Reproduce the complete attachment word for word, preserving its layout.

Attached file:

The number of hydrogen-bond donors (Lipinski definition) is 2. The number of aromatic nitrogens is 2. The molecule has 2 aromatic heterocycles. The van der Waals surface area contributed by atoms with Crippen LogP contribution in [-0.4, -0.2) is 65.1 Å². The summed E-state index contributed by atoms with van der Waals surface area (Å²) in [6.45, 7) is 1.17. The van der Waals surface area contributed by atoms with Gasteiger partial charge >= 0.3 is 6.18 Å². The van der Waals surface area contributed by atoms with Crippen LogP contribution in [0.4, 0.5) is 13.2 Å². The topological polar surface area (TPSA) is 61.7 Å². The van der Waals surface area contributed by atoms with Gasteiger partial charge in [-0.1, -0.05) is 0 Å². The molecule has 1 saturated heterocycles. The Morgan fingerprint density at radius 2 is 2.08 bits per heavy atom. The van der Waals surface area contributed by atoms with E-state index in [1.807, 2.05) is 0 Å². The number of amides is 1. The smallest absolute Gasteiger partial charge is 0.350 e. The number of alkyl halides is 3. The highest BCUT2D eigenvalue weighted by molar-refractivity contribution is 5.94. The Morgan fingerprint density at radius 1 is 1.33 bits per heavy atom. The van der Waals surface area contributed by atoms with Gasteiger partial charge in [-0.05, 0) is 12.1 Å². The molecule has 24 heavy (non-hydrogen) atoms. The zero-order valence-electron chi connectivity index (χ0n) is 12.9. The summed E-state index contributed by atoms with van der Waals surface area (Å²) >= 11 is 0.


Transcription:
The number of hydrogen-bond donors (Lipinski definition) is 2. The number of aromatic nitrogens is 2. The molecule has 2 aromatic heterocycles. The van der Waals surface area contributed by atoms with Crippen LogP contribution in [-0.4, -0.2) is 65.1 Å². The summed E-state index contributed by atoms with van der Waals surface area (Å²) in [6.45, 7) is 1.17. The van der Waals surface area contributed by atoms with Gasteiger partial charge >= 0.3 is 6.18 Å². The van der Waals surface area contributed by atoms with Crippen LogP contribution in [0.4, 0.5) is 13.2 Å². The topological polar surface area (TPSA) is 61.7 Å². The van der Waals surface area contributed by atoms with Gasteiger partial charge in [-0.1, -0.05) is 0 Å². The molecule has 1 saturated heterocycles. The Morgan fingerprint density at radius 2 is 2.08 bits per heavy atom. The van der Waals surface area contributed by atoms with E-state index in [1.807, 2.05) is 0 Å². The number of amides is 1. The smallest absolute Gasteiger partial charge is 0.350 e. The number of alkyl halides is 3. The highest BCUT2D eigenvalue weighted by molar-refractivity contribution is 5.94. The Morgan fingerprint density at radius 1 is 1.33 bits per heavy atom. The van der Waals surface area contributed by atoms with Gasteiger partial charge in [-0.05, 0) is 12.1 Å². The molecule has 24 heavy (non-hydrogen) atoms. The zero-order valence-electron chi connectivity index (χ0n) is 12.9. The summed E-state index contributed by atoms with van der Waals surface area (Å²) >= 11 is 0.